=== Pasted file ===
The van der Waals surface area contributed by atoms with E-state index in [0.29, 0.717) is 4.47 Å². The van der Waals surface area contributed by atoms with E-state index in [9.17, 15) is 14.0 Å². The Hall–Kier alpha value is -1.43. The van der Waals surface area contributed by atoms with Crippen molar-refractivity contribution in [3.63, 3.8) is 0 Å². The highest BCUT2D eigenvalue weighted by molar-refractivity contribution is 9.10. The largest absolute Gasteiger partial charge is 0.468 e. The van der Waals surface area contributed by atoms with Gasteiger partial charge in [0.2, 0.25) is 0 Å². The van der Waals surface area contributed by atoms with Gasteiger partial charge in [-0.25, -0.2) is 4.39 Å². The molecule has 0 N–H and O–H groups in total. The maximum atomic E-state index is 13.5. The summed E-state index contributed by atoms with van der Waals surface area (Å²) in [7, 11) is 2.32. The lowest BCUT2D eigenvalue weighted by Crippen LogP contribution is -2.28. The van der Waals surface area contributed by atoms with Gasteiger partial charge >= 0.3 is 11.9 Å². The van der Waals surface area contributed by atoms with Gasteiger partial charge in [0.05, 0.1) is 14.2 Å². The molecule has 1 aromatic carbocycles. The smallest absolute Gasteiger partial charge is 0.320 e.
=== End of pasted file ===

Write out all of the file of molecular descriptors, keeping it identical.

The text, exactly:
The van der Waals surface area contributed by atoms with E-state index in [0.29, 0.717) is 4.47 Å². The van der Waals surface area contributed by atoms with E-state index in [9.17, 15) is 14.0 Å². The Hall–Kier alpha value is -1.43. The van der Waals surface area contributed by atoms with Crippen molar-refractivity contribution in [3.63, 3.8) is 0 Å². The highest BCUT2D eigenvalue weighted by molar-refractivity contribution is 9.10. The largest absolute Gasteiger partial charge is 0.468 e. The van der Waals surface area contributed by atoms with Gasteiger partial charge in [0.2, 0.25) is 0 Å². The van der Waals surface area contributed by atoms with Gasteiger partial charge in [-0.25, -0.2) is 4.39 Å². The molecule has 0 N–H and O–H groups in total. The maximum atomic E-state index is 13.5. The summed E-state index contributed by atoms with van der Waals surface area (Å²) in [7, 11) is 2.32. The lowest BCUT2D eigenvalue weighted by Crippen LogP contribution is -2.28. The van der Waals surface area contributed by atoms with Gasteiger partial charge >= 0.3 is 11.9 Å². The van der Waals surface area contributed by atoms with Gasteiger partial charge in [0.05, 0.1) is 14.2 Å². The molecule has 1 aromatic carbocycles. The smallest absolute Gasteiger partial charge is 0.320 e.